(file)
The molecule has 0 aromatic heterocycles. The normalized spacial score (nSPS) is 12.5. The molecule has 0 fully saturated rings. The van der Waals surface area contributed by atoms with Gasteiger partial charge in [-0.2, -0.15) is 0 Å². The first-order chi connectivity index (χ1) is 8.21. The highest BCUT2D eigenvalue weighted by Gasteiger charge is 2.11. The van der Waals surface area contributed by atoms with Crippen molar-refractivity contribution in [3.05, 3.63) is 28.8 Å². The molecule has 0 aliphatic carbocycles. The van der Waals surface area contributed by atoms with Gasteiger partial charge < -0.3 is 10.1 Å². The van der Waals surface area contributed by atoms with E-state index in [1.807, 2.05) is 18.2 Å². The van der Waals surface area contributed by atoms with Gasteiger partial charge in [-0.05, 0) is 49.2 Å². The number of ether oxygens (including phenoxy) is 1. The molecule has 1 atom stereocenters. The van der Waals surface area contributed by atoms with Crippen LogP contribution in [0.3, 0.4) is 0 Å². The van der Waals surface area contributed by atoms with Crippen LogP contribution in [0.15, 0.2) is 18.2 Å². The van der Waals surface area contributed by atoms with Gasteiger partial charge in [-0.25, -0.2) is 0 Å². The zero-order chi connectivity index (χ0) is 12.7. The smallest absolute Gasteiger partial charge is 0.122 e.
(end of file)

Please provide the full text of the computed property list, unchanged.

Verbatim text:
The molecule has 0 aromatic heterocycles. The normalized spacial score (nSPS) is 12.5. The molecule has 0 fully saturated rings. The van der Waals surface area contributed by atoms with Gasteiger partial charge in [-0.2, -0.15) is 0 Å². The first-order chi connectivity index (χ1) is 8.21. The highest BCUT2D eigenvalue weighted by Gasteiger charge is 2.11. The van der Waals surface area contributed by atoms with Crippen molar-refractivity contribution in [3.05, 3.63) is 28.8 Å². The molecule has 0 aliphatic carbocycles. The van der Waals surface area contributed by atoms with Gasteiger partial charge < -0.3 is 10.1 Å². The van der Waals surface area contributed by atoms with E-state index in [1.807, 2.05) is 18.2 Å². The van der Waals surface area contributed by atoms with Gasteiger partial charge in [-0.05, 0) is 49.2 Å². The number of ether oxygens (including phenoxy) is 1. The molecule has 1 atom stereocenters. The van der Waals surface area contributed by atoms with Crippen LogP contribution in [0.3, 0.4) is 0 Å². The van der Waals surface area contributed by atoms with Crippen LogP contribution in [0.15, 0.2) is 18.2 Å². The van der Waals surface area contributed by atoms with Gasteiger partial charge in [-0.25, -0.2) is 0 Å². The zero-order chi connectivity index (χ0) is 12.7. The smallest absolute Gasteiger partial charge is 0.122 e.